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« Reply #141 on: March 18, 2010, 01:32:16 PM »

Thoughts, everybody?

See reply #140. I'm still wondering what all the fuss is about; boot snooze can not work for me; why do I have to log in, just to see the boot snooze window?  Faster to press Windows, U, H and be done with it.
 
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snark_be
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« Reply #142 on: March 18, 2010, 01:53:01 PM »

Mouser, thank you for the program; nonetheless it is absolutely useless (for me) as is.
Useless ... for you. For a lot of people, Boot Snooze is interesting because, when you wake up the computer from sleep or hibernation, you are immediately at your desktop.

Your requirement is different and would probably need a service to start at boot and that will manage the sleep/hybernation.
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snark_be
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« Reply #143 on: March 18, 2010, 01:56:10 PM »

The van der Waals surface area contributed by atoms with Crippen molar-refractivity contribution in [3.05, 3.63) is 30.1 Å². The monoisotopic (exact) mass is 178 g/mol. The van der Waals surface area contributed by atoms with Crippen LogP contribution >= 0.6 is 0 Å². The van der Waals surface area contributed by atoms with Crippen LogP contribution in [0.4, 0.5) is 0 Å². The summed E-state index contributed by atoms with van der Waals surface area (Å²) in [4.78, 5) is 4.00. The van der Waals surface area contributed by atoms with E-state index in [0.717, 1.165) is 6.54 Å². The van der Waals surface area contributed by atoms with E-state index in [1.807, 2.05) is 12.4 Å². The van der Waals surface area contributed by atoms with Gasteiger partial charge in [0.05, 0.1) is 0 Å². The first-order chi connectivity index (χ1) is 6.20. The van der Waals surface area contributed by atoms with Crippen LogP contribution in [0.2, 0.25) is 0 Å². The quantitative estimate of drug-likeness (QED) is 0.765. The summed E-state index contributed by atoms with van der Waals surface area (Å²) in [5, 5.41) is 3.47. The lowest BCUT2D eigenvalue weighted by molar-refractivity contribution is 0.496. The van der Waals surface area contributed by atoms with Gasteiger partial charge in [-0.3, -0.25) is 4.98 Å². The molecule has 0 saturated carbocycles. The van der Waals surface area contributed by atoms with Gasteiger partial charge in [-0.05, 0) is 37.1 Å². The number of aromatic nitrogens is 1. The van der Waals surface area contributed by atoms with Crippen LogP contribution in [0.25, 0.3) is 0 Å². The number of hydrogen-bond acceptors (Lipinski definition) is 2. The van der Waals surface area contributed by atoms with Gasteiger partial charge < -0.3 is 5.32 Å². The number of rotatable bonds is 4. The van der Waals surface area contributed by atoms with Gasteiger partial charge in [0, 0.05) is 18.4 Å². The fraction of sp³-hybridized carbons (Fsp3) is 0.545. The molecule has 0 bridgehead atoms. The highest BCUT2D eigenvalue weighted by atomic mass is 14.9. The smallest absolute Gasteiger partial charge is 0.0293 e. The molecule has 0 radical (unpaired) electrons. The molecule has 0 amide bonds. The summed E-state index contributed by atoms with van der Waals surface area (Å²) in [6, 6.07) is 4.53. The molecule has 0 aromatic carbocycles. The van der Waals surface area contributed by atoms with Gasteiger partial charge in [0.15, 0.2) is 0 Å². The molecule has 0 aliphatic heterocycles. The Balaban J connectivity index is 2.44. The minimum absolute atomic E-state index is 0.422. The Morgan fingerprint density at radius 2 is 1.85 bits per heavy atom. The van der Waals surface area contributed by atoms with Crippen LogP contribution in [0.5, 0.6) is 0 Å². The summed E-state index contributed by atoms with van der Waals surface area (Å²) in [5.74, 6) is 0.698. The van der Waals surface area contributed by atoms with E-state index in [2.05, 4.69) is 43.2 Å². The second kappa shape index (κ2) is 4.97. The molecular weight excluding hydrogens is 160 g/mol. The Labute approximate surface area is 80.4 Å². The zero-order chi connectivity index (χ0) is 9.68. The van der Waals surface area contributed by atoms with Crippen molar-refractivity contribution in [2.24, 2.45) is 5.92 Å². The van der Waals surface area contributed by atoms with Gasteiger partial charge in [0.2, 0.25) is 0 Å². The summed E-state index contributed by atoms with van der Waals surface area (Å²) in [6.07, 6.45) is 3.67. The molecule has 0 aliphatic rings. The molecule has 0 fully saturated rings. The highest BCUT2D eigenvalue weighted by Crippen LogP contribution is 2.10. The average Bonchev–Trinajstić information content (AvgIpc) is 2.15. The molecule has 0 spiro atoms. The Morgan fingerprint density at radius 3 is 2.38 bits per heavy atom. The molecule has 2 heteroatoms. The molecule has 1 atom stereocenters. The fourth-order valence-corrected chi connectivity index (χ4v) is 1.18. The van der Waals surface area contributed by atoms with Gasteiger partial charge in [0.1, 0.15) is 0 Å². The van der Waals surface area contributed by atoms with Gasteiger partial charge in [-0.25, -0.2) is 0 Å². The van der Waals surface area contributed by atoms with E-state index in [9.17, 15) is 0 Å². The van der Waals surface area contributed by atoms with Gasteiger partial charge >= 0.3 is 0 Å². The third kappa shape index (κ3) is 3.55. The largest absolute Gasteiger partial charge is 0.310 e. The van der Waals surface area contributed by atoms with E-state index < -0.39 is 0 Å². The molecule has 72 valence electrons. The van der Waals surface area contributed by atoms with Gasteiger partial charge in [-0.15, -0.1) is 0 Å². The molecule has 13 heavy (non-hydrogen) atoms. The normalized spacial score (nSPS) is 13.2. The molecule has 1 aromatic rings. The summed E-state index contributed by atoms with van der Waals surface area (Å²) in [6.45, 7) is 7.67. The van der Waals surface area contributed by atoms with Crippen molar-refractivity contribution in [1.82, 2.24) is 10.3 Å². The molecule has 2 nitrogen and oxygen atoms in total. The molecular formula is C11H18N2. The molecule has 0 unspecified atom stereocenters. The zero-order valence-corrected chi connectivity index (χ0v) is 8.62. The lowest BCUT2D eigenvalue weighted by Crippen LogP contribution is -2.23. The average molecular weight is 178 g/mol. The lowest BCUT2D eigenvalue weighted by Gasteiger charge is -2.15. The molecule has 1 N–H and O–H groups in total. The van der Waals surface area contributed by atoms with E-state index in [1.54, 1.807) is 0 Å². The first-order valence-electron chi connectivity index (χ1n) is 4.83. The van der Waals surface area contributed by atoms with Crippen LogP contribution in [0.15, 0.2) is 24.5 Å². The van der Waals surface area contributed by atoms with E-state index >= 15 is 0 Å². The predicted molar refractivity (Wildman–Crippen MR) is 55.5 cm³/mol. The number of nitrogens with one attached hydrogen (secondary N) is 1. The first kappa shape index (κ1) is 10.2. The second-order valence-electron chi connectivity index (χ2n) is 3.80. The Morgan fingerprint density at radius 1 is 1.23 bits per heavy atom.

I'm still wondering what all the fuss is about; boot snooze can not work for me;
Again, Boot Snooze was not written especially for you!
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skwire
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« Reply #144 on: March 18, 2010, 02:02:04 PM »

Apologies for the delay in adding the auto-login functionality.  I need to find a few minutes to add that in.
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skwire
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« Reply #145 on: March 18, 2010, 09:43:09 PM »

If anybody is up for it, please give this test build a try.  It includes the auto-login feature.

http://skwire.dcmembers.c...ot_snooze/BootSnooze_.zip

If auto-login is already enabled on your computer, this build won't offer anything new.  As I mentioned above the changes/logic are as follows:

1) Username and password fields have been added to Boot Snooze's main form with a checkbox for enabling auto-login.

2) If enabled, the requisite registry entries will be set just before shutdown.  DefaultUserName, DefaultPassword and AutoAdminLogon are the keys involved.  DefaultUserName is almost always already in place.

3) If enabled and after the reboot, Boot Snooze will immediately remove the DefaultPassword and AutoAdminLogon registry entries.  In other words, Boot Snooze will minimise the amount of time that a box is in AutoLogon-able state.

4) Boot Snooze does not save the username and password (even encrypted) in the config.ini file.  Yes, that does mean the user will have to enter it each time.  I'm open to discussion on this.